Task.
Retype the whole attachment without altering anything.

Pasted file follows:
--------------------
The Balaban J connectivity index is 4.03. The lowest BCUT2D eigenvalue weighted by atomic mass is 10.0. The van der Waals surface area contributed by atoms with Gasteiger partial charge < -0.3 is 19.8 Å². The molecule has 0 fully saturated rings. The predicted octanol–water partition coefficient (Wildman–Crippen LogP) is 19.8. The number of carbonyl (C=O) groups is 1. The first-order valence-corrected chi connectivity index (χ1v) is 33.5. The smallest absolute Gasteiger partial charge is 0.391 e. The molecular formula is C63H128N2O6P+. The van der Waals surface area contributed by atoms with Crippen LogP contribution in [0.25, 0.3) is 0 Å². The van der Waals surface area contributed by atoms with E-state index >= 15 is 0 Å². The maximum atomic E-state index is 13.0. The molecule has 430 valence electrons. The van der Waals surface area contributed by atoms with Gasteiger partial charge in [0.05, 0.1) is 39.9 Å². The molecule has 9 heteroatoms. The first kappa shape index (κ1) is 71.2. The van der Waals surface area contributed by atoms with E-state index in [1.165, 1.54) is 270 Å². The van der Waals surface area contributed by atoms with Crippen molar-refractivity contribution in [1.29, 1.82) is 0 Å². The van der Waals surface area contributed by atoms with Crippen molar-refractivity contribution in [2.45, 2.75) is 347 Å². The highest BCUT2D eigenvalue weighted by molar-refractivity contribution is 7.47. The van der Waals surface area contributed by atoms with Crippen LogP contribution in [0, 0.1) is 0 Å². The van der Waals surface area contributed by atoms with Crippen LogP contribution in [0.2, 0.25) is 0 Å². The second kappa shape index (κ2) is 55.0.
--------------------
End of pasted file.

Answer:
The Balaban J connectivity index is 4.03. The lowest BCUT2D eigenvalue weighted by atomic mass is 10.0. The van der Waals surface area contributed by atoms with Gasteiger partial charge < -0.3 is 19.8 Å². The molecule has 0 fully saturated rings. The predicted octanol–water partition coefficient (Wildman–Crippen LogP) is 19.8. The number of carbonyl (C=O) groups is 1. The first-order valence-corrected chi connectivity index (χ1v) is 33.5. The smallest absolute Gasteiger partial charge is 0.391 e. The molecular formula is C63H128N2O6P+. The van der Waals surface area contributed by atoms with Crippen LogP contribution in [0.25, 0.3) is 0 Å². The van der Waals surface area contributed by atoms with E-state index >= 15 is 0 Å². The maximum atomic E-state index is 13.0. The molecule has 430 valence electrons. The van der Waals surface area contributed by atoms with Gasteiger partial charge in [0.05, 0.1) is 39.9 Å². The molecule has 9 heteroatoms. The first kappa shape index (κ1) is 71.2. The van der Waals surface area contributed by atoms with E-state index in [1.165, 1.54) is 270 Å². The van der Waals surface area contributed by atoms with Crippen molar-refractivity contribution in [1.29, 1.82) is 0 Å². The van der Waals surface area contributed by atoms with Crippen molar-refractivity contribution in [2.45, 2.75) is 347 Å². The highest BCUT2D eigenvalue weighted by molar-refractivity contribution is 7.47. The van der Waals surface area contributed by atoms with Crippen LogP contribution in [0, 0.1) is 0 Å². The van der Waals surface area contributed by atoms with Crippen LogP contribution in [0.2, 0.25) is 0 Å². The second kappa shape index (κ2) is 55.0.